Enable Your Care has partnered with payers after being able to demonstrate ROI with transplant patients who were presenting to the emergency department one to two times a month. Advocates were able to intervene on behalf of the patients when they experienced medical complications and in a three-way call with the physician to help determine the problem, keep the patient at home and set up a doctor visit for the following day.

[Related: ONC to stand up NwHIN-Exchange as non-profit HIE in October.]

Advocates will also gather relevant information - with the patient's permission - from the various health providers, bundle the information and submit it to the primary care physician. "Their history is sitting in front of them,” Kroll said. Enable Your Care advocates are trained to organize information and present it to the primary care physicians (PCP) in a format that is aligned with their workflow. If the PCP has an EMR or an EHR, the patient information is tagged so the office can easily transfer the information to their system. Similarly, advocates will bundle information from multiple pharmacies that patients frequent, and conduct three-way meetings so the pharmacist, physician and patient understand what medications the patient is taking, potential interactions and so on.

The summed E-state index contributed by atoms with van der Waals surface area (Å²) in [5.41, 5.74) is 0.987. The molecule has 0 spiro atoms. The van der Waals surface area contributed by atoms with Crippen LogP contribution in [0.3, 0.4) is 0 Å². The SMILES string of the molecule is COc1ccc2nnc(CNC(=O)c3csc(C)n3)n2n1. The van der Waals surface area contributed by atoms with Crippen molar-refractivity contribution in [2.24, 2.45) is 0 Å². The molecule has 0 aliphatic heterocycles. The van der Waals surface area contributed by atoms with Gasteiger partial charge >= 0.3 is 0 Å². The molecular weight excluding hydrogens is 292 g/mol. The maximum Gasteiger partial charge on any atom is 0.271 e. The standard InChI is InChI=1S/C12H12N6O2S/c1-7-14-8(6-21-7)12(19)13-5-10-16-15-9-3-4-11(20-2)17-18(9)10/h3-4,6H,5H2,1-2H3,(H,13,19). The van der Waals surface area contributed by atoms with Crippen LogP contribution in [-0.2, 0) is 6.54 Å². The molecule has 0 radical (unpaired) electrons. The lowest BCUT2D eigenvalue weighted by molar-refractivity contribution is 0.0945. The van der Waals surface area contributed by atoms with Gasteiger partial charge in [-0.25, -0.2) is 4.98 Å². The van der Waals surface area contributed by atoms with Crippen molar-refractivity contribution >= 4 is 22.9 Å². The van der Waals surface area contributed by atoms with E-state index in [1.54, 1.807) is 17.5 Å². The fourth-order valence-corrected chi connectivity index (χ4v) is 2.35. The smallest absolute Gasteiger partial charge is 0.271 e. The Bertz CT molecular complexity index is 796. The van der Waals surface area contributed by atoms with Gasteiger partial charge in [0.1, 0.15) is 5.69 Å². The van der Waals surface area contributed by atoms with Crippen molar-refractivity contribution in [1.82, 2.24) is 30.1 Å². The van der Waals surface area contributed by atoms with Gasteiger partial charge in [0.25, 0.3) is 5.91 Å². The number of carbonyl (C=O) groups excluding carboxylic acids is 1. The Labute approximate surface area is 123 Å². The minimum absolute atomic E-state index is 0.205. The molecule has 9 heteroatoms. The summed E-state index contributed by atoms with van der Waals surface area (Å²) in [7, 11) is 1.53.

Kroll also consults for payers and states on interoperability. "While I do believe in health information exchange and health information technology, until states can get this functionality up and running, our advocates have become little miniature walking HIEs," Kroll said. "They are the liaison between every single component of a patient’s healthcare journey."

Consider transplant or oncology patients, who may require a host of services and providers - physical therapy, occupational therapy, home health, and so on. "That's putting a lot of pressure on patients to take care of themselves once they leave the hospital," she said. "We are enabling them and arming them with the right resources and tools to manage their own healthcare by helping them coordinate their care."

[Related: Hawaii and Virginia state HIEs switch on Direct messaging.]

As Kroll has demonstrated, advocacy is an invaluable resource in itself. "Until technologies get us to HIE and interoperability and until we get to meaningful use, we as advocates and wellness coordinators are going to be the next phase in healthcare," she said. Indeed, she in dialogue with nursing programs on adding wellness and advocacy components to their curriculum.

Kroll has also been in dialogue with personal health record (PHRs) to bring to market user-friendly, web-based PHRs that are controlled by patients but accessible to advocates for the duration of the patient advocacy relationship, interoperable with EHRs and EMRs and can interface with an HIE. Ideally, through the PHR, advocates can conduct three-way Skype visits involving the patient and physician.

Ultimately, Kroll says, "We need to get to an HIE where everything is being exchanged and patients can trust that everything is being put there in front of them."